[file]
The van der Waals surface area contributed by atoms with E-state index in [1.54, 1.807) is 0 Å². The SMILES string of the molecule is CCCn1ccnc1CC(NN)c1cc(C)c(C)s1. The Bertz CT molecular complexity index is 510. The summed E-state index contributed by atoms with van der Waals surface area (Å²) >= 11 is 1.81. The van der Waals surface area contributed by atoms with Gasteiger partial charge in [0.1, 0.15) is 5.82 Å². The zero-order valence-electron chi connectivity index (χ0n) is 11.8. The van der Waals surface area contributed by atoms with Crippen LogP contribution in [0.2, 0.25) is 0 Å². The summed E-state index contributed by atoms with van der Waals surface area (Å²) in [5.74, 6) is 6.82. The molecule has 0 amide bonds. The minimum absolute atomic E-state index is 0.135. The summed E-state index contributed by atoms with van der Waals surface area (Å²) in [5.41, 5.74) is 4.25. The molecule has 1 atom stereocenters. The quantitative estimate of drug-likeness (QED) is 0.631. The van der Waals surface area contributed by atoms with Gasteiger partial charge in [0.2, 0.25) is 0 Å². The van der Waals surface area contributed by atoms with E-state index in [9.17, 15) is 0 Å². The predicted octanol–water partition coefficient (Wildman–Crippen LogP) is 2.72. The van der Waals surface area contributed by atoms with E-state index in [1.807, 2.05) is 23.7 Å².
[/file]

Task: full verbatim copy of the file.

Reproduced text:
The van der Waals surface area contributed by atoms with E-state index in [1.54, 1.807) is 0 Å². The SMILES string of the molecule is CCCn1ccnc1CC(NN)c1cc(C)c(C)s1. The Bertz CT molecular complexity index is 510. The summed E-state index contributed by atoms with van der Waals surface area (Å²) >= 11 is 1.81. The van der Waals surface area contributed by atoms with Gasteiger partial charge in [0.1, 0.15) is 5.82 Å². The zero-order valence-electron chi connectivity index (χ0n) is 11.8. The van der Waals surface area contributed by atoms with Crippen LogP contribution in [0.2, 0.25) is 0 Å². The summed E-state index contributed by atoms with van der Waals surface area (Å²) in [5.74, 6) is 6.82. The molecule has 0 amide bonds. The minimum absolute atomic E-state index is 0.135. The summed E-state index contributed by atoms with van der Waals surface area (Å²) in [5.41, 5.74) is 4.25. The molecule has 1 atom stereocenters. The quantitative estimate of drug-likeness (QED) is 0.631. The van der Waals surface area contributed by atoms with Gasteiger partial charge in [0.2, 0.25) is 0 Å². The van der Waals surface area contributed by atoms with E-state index in [9.17, 15) is 0 Å². The predicted octanol–water partition coefficient (Wildman–Crippen LogP) is 2.72. The van der Waals surface area contributed by atoms with E-state index in [1.807, 2.05) is 23.7 Å².